More than a dozen special envoys and coordinators from around the world tasked with combating antisemitism have co-signed a letter urging professional soccer teams to adopt the International Holocaust Remembrance Alliance’s (IHRA) universal definition of antisemitism ‘’in order to strengthen the resolve of the Jewish community and support the international work on combating antisemitism in football.’’
The letter signed by the group of International Envoys and Coordinators on Antisemitism was initiated by Lord John Mann, the United Kingdom’s Independent Adviser on Antisemitism. The letter notes that several Premier League clubs, including the Chelsea Football Club, West Ham United, AFC Bournemouth and Borussia Dortmund, have already adopted the internationally accepted non-binding definition of antisemitism as a “statement of their values”.
The envoys emphasize in their letter that, “There has been a rise in antisemitism around the world, which has only been exacerbated by the spread of the Coronavirus. Antisemitic conspiracies have been used on posters at rallies where protesters have been demonstrating against government restrictions and for the reopening of their countries. Combating the rise of antisemitism is an ever-important priority.”
“Clubs so far have adopted this definition of antisemitism as a statement of their values. It not only sets clear guidelines, but also acts as a specific reference point for employees, stewards, and fans on what is antisemitism. It is a working definition, not a legal definition, meaning its whole purpose is to raise awareness and to be of practical assistance in addressing any incident of antisemitism and in preventing future incidents.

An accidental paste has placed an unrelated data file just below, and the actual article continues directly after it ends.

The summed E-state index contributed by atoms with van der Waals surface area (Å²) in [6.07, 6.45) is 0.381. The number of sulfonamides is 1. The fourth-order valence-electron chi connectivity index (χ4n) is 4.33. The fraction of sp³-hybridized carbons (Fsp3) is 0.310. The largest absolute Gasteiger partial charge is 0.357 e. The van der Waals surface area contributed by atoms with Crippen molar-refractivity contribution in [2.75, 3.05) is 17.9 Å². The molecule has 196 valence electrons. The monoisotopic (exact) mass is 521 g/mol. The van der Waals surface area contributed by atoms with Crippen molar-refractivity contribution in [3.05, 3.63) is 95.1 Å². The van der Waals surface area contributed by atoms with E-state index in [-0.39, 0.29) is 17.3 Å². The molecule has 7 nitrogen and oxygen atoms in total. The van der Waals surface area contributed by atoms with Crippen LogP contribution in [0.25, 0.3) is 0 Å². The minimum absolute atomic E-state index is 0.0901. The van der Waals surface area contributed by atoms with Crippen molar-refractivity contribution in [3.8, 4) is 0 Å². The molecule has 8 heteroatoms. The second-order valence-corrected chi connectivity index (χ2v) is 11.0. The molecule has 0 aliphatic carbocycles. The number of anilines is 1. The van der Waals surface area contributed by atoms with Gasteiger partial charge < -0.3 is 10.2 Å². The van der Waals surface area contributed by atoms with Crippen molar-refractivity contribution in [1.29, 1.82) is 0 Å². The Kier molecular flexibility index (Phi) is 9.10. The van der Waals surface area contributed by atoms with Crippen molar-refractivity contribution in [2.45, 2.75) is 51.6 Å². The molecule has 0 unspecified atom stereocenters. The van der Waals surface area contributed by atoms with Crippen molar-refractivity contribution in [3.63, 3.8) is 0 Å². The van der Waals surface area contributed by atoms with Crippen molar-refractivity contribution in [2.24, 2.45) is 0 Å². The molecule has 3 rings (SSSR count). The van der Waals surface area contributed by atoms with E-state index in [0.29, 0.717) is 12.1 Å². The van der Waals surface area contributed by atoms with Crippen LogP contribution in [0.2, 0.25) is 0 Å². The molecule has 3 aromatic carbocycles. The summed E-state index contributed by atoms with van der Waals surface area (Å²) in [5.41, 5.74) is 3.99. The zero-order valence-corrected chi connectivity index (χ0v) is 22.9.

“Its adoption will of course send out a very strong message about your club’s ethos that will be very warmly received by local and global Jewish communities and especially Jewish football supporters and employees. This message is key for all citizens and football lovers, as antisemitism and all forms of racism and xenophobia constitute an attack on democracy and is contrary to our values of human rights, equality, freedom, respect of human dignity, regardless of identity, origin or belief.”
In an interview with The Guardian, Mann explained: “Good procedures can isolate and remove the problem. If stewards and clubs know what they’re looking for there won’t be any antisemitic banners. They’ll be removed. Some of it is straightforward. Some of it is more challenging.”
“If the club gives a message of ‘These aren’t our values’ and invites the individual in for some education, most people would accept the invitation. We’re getting to people who, perhaps because of their ignorance, are creating distress. It pulls away the majority of people who, when antisemitism is explained to them, don’t want to repeat what they’ve said.”
Signatories to the letter include United Nations Special Rapporteur on Freedom of Religion or Belief Ahmed Shaheed, Federal Government Commissioner Jewish Life in Germany and the Fight against Antisemitism Dr Felix Klein, United States Special Envoy to Monitor and Combat Antisemitism Elan S. Carr, International Holocaust Remembrance Alliance Chairwomen Michaela Küchler, and European Commission Coordinator on Combatting Antisemitism and fostering Jewish life Katharina von Schnurbein, among others.
As of early November 2020, the IHRA definition of antisemitism is adopted by over 25 countries, including Germany, Hungary, Italy, the United Kingdom, the United States, the European Parliament, dozens of local governments and other institutions.